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Ons Jabeur makes more history for Arab women at Wimbledon

July 5, 2022 GMT
Tunisia's Ons Jabeur celebrates after winning a point against Marie Bouzkova of the Czech Republic in a women's singles quarterfinal match on day nine of the Wimbledon tennis championships in London, Tuesday, July 5, 2022. (AP Photo/Alastair Grant)
Tunisia's Ons Jabeur celebrates after winning a point against Marie Bouzkova of the Czech Republic in a women's singles quarterfinal match on day nine of the Wimbledon tennis championships in London, Tuesday, July 5, 2022. (AP Photo/Alastair Grant)
Tunisia's Ons Jabeur celebrates after winning a point against Marie Bouzkova of the Czech Republic in a women's singles quarterfinal match on day nine of the Wimbledon tennis championships in London, Tuesday, July 5, 2022. (AP Photo/Alastair Grant)
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Tunisia's Ons Jabeur celebrates after winning a point against Marie Bouzkova of the Czech Republic in a women's singles quarterfinal match on day nine of the Wimbledon tennis championships in London, Tuesday, July 5, 2022. (AP Photo/Alastair Grant)
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Tunisia's Ons Jabeur celebrates after winning a point against Marie Bouzkova of the Czech Republic in a women's singles quarterfinal match on day nine of the Wimbledon tennis championships in London, Tuesday, July 5, 2022. (AP Photo/Alastair Grant)

WIMBLEDON, England (AP) — To the many “firsts” filling Ons Jabeur’s résumé, add a new one: First Arab woman to reach the semifinals at a Grand Slam tournament.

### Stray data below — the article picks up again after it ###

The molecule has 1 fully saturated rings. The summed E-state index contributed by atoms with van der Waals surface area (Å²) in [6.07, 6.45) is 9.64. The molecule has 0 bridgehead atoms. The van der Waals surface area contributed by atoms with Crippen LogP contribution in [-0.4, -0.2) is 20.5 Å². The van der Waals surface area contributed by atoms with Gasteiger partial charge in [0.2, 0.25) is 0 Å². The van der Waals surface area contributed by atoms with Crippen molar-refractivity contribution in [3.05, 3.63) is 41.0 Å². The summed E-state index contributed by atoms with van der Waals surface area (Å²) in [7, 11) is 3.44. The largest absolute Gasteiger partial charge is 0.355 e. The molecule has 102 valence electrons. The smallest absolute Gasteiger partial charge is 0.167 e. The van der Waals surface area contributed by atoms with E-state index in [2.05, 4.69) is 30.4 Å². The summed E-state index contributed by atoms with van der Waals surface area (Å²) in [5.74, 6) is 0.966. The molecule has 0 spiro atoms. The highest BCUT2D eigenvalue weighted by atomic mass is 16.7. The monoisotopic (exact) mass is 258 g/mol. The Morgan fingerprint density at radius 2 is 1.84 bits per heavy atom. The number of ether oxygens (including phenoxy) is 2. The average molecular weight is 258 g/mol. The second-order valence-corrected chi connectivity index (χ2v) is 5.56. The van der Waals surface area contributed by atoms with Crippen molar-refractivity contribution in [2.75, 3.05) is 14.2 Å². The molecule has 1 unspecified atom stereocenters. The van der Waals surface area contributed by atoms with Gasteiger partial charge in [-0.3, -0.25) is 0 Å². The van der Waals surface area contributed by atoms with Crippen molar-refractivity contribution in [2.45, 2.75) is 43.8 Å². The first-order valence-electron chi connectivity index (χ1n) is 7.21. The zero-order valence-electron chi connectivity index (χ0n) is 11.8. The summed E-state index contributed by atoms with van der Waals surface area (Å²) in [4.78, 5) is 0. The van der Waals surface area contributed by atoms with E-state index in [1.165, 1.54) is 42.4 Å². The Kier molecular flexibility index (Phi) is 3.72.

The third-seeded Tunisian improved on last year’s quarterfinal run at Wimbledon by doing one better on Tuesday at the grass-court Grand Slam tournament. She beat Marie Bouzkova 3-6, 6-1, 6-1 on Centre Court.

“It means a lot,” said the 27-year-old Jabeur, who is ranked No. 2 in the world. “I was hoping that I could get to this stage for a long time already. ... I was talking a little bit to (former Moroccan player) Hicham Arazi, and he told me, ‘Arabs always lose in the quarterfinals and we are sick of it. Please break this.’ I was, like, I’ll try, my friend.”

She tried and it’s true, she did it.

In the semifinals, Jabeur will face another newcomer to this stage at a major tournament — Tatjana Maria.

The 34-year-old German, who twice took breaks from tennis to have a child, became the oldest first-time Grand Slam semifinalist in the Open era in her 35th appearance at such a tournament. She defeated 22-year-old Jule Niemeier 4-6, 6-2, 7-5 on No. 1 Court.

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Jabeur and Maria are good friends.

“I’m really happy for her that she’s getting what she deserves. I know she struggled a lot,” Jabeur said. “It’s not easy coming back after having two babies. It’s going to be a great match between us, a lot of respect, for sure.”